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Doing a project where I am retrieving the text from an edittext control in my window, and the GetWindowText() function is failing to read into the buffer and returning 0, however calling a SetWindowText() to the same control is working perfectly, both when the window is initialized and when other events occur (checkboxes being clicked etc.) Not sure what is causing the failure to read the data, relevant code posted below:

#define IDC_SOPRANO_H 1788
INT_PTR CALLBACK    Rules(HWND, UINT, WPARAM, LPARAM);
LPSTR SOP_HIGH_NOTE = "A#4";
INT_PTR CALLBACK Rules(HWND hDlg, UINT message, WPARAM wParam, LPARAM lParam)
{
    HWND SOP_HIGH_NOTE_HWND = GetDlgItem(hDlg, IDC_SOPRANO_H);
    switch (message)
    {
    case WM_INITDIALOG:
        SetWindowText(SOP_HIGH_NOTE_HWND, SOP_HIGH_NOTE);
        return (INT_PTR)TRUE;
    case WM_COMMAND:
        switch(LOWORD(wParam))
        {
        case IDOK:
            GetWindowText(SOP_HIGH_NOTE_HWND, SOP_HIGH_NOTE, 4);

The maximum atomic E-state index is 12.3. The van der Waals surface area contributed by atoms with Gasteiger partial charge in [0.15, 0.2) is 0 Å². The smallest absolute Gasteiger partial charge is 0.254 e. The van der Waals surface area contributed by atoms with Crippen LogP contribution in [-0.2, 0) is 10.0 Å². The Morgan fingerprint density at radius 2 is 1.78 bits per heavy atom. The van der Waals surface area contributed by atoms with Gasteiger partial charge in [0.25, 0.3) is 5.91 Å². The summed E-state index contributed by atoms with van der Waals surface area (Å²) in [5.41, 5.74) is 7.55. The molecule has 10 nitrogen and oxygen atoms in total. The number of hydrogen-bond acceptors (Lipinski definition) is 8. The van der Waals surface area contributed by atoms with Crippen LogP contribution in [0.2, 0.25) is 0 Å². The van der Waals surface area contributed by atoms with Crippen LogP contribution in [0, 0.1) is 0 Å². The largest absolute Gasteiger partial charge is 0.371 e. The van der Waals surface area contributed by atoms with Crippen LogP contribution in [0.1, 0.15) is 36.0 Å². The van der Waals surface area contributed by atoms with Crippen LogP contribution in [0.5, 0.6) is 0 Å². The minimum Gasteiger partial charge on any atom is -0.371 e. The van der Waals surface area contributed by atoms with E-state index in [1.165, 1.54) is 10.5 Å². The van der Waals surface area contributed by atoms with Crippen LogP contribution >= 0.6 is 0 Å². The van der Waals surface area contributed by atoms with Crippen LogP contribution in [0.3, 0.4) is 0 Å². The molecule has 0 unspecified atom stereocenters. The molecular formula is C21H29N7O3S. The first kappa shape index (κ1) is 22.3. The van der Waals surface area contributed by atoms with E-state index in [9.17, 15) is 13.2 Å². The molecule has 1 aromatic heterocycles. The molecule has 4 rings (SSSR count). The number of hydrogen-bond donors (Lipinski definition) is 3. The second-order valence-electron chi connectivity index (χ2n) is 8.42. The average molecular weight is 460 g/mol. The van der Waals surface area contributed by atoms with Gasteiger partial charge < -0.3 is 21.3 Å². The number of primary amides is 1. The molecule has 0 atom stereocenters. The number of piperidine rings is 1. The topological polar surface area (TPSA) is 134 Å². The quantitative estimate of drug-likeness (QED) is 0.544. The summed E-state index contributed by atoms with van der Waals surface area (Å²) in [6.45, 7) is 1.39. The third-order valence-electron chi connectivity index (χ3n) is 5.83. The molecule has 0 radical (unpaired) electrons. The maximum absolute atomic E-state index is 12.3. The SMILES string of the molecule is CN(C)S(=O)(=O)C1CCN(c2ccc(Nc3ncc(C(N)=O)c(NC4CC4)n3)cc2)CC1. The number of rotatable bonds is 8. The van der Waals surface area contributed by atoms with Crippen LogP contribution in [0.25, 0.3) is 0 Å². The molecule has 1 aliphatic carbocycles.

EndDialog(hDlg, LOWORD(wParam));
            return (INT_PTR)TRUE;
        }
}
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1 Answer

up vote 2 down vote accepted

SOP_HIGH_NOTE is a pointer, not an allocated buffer. You are declaring it to initially point at a string literal, which exists in the process's read-only data. Passing that pointer to GetWindowText() will try to write to that block of read-only memory.

Try this instead:

TCHAR SOP_HIGH_NOTE[] = TEXT("A#4");

That declares an actual read/write buffer in memory and pre-fills it with the contents of the string literal, rather than pointing at the memory address of the literal itself.

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That worked perfectly, thanks so much for your quick and accurate response! –  Aaron K Dec 29 '11 at 4:58
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